Friday, July 19, 2013
Windows 7 hang has a "hot fix"; Windows 8 may have a small glitch with Toshiba
I have experienced an intermittent problem on a Dell XPS laptop purchased in 2009, converted from Vista to Windows 7 at the beginning of 2011.
Occasionally, but only once in a boot cycle, the PC freezes on going to certain commercial websites tending to have lots of ads. These particularly include Salon, Slate, and sometimes CNN. Sometimes Google searches hang if they try to return previews of these sites. Hitting the left click pad (underneath the tracking pad) on the laptop repeatedly for about thirty seconds releases it, but causes one or more programs to execute repeatedly (often Windows Media Player), opening windows that need to be closed manually. Even if a wireless keyboard and mouse is in use, the computer can be unlocked only with the laptop click pad itself.
Then the computer works normally until it has to be restarted again.
The problem can happen in at least IE, Firefox, and Chrome.
I wrote about this problem also on the Internet Safety blog today (q.v.)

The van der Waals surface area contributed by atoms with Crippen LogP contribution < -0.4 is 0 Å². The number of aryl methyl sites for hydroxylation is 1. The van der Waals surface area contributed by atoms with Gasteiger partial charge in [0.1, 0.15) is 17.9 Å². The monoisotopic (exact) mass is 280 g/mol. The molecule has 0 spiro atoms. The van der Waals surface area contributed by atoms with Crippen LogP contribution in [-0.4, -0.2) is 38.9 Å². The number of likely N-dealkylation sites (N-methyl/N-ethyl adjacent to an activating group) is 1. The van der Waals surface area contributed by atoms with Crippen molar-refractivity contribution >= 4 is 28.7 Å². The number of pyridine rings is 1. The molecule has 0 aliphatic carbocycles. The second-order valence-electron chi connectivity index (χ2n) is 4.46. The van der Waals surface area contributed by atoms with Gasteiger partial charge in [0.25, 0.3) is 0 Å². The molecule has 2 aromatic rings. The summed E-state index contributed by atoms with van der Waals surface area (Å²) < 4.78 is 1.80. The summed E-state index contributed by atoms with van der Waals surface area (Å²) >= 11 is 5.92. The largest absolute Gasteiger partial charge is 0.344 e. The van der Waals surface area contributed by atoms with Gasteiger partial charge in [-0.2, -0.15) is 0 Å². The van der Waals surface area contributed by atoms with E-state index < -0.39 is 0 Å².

PC World reports that Microsoft has a “Hotfix” for a memory deadlock problem that can occur in Windows 7 (but not Vista) on some models. The article by Rick Broad (Aug. 31, 2010) is here.
I just got this back from Geek Squad, and the problem just happened again!
If anyone has fixed this problem at home with the Hotfix and can comment, please do so/ Why doesmt' Microsoft fix this with automatic updates?
I also had an issue on Windows 8 (a Toshiba Satellite) where, when checking the Geek Squad repair status (which can sometimes give an error when the status is in the process of being changed), the site hung for about thirty seconds and the Windows 8 machine seemed frozen. But then it released itself with no programing. This happened only in Internet Explorer 10. I get automatic updates from both Microsoft and Toshiba on this computer (a Toshiba service pack update can take 40 minutes or so and be rather disruptive, but you probably have to do it/) I have a feeling that this glitch is Toshiba-specific and would require research by G.S. with Toshiba to find the proper fix.
A machine should never hang if all software works properly. Unfortunately, there's too much "unsafe code" out there -- not malicious, just incorrect. Programmers (like I used to be) are human and make mistakes.
Picture: That piano is in the Bethel Church (historic) at Oak Ridge National Laboratory.